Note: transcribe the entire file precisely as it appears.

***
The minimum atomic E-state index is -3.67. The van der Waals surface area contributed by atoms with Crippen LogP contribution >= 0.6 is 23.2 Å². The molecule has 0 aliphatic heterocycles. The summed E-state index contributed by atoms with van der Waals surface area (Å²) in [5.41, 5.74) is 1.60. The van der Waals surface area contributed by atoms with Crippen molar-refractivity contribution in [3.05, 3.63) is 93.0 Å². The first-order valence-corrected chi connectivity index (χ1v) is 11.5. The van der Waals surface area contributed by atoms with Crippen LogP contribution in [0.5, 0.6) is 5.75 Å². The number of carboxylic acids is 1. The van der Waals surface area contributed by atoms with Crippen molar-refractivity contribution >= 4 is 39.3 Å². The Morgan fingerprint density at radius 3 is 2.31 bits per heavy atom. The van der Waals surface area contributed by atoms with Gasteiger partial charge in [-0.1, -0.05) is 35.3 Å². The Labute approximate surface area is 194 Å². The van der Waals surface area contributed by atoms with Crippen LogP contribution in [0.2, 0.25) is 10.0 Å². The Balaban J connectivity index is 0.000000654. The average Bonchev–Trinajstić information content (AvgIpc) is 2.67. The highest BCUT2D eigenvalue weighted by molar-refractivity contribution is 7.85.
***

The minimum atomic E-state index is -3.67. The van der Waals surface area contributed by atoms with Crippen LogP contribution >= 0.6 is 23.2 Å². The molecule has 0 aliphatic heterocycles. The summed E-state index contributed by atoms with van der Waals surface area (Å²) in [5.41, 5.74) is 1.60. The van der Waals surface area contributed by atoms with Crippen molar-refractivity contribution in [3.05, 3.63) is 93.0 Å². The first-order valence-corrected chi connectivity index (χ1v) is 11.5. The van der Waals surface area contributed by atoms with Crippen LogP contribution in [0.5, 0.6) is 5.75 Å². The number of carboxylic acids is 1. The van der Waals surface area contributed by atoms with Crippen molar-refractivity contribution >= 4 is 39.3 Å². The Morgan fingerprint density at radius 3 is 2.31 bits per heavy atom. The van der Waals surface area contributed by atoms with Gasteiger partial charge in [-0.1, -0.05) is 35.3 Å². The Labute approximate surface area is 194 Å². The van der Waals surface area contributed by atoms with Crippen LogP contribution in [0.2, 0.25) is 10.0 Å². The Balaban J connectivity index is 0.000000654. The average Bonchev–Trinajstić information content (AvgIpc) is 2.67. The highest BCUT2D eigenvalue weighted by molar-refractivity contribution is 7.85.